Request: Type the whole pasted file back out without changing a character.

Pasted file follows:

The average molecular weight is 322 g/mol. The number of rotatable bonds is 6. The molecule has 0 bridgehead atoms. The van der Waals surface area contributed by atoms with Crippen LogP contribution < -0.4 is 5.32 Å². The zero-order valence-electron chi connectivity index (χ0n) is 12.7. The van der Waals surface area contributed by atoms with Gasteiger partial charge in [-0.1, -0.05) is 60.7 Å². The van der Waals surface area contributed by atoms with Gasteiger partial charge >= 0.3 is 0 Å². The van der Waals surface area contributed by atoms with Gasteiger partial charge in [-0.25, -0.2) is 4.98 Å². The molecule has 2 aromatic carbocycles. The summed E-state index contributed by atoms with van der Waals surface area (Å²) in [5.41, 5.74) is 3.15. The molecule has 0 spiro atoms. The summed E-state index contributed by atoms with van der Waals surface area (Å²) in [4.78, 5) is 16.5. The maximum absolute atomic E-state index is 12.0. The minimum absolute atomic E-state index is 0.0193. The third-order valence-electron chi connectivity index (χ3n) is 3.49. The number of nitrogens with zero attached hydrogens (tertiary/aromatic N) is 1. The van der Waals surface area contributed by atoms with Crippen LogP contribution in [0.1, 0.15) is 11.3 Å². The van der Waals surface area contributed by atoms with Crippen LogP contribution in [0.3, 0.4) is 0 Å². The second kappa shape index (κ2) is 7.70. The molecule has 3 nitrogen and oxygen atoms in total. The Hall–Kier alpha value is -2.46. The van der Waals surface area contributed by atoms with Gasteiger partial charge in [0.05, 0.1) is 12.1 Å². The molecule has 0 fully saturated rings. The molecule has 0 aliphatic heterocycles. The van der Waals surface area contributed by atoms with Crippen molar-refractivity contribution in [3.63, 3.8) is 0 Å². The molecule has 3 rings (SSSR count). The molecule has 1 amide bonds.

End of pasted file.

The average molecular weight is 322 g/mol. The number of rotatable bonds is 6. The molecule has 0 bridgehead atoms. The van der Waals surface area contributed by atoms with Crippen LogP contribution < -0.4 is 5.32 Å². The zero-order valence-electron chi connectivity index (χ0n) is 12.7. The van der Waals surface area contributed by atoms with Gasteiger partial charge in [-0.1, -0.05) is 60.7 Å². The van der Waals surface area contributed by atoms with Gasteiger partial charge >= 0.3 is 0 Å². The van der Waals surface area contributed by atoms with Gasteiger partial charge in [-0.25, -0.2) is 4.98 Å². The molecule has 2 aromatic carbocycles. The summed E-state index contributed by atoms with van der Waals surface area (Å²) in [5.41, 5.74) is 3.15. The molecule has 0 spiro atoms. The summed E-state index contributed by atoms with van der Waals surface area (Å²) in [4.78, 5) is 16.5. The maximum absolute atomic E-state index is 12.0. The minimum absolute atomic E-state index is 0.0193. The third-order valence-electron chi connectivity index (χ3n) is 3.49. The number of nitrogens with zero attached hydrogens (tertiary/aromatic N) is 1. The van der Waals surface area contributed by atoms with Crippen LogP contribution in [0.1, 0.15) is 11.3 Å². The van der Waals surface area contributed by atoms with Crippen LogP contribution in [0.3, 0.4) is 0 Å². The second kappa shape index (κ2) is 7.70. The molecule has 3 nitrogen and oxygen atoms in total. The Hall–Kier alpha value is -2.46. The van der Waals surface area contributed by atoms with Gasteiger partial charge in [0.05, 0.1) is 12.1 Å². The molecule has 0 fully saturated rings. The molecule has 0 aliphatic heterocycles. The van der Waals surface area contributed by atoms with Crippen molar-refractivity contribution in [3.63, 3.8) is 0 Å². The molecule has 3 rings (SSSR count). The molecule has 1 amide bonds.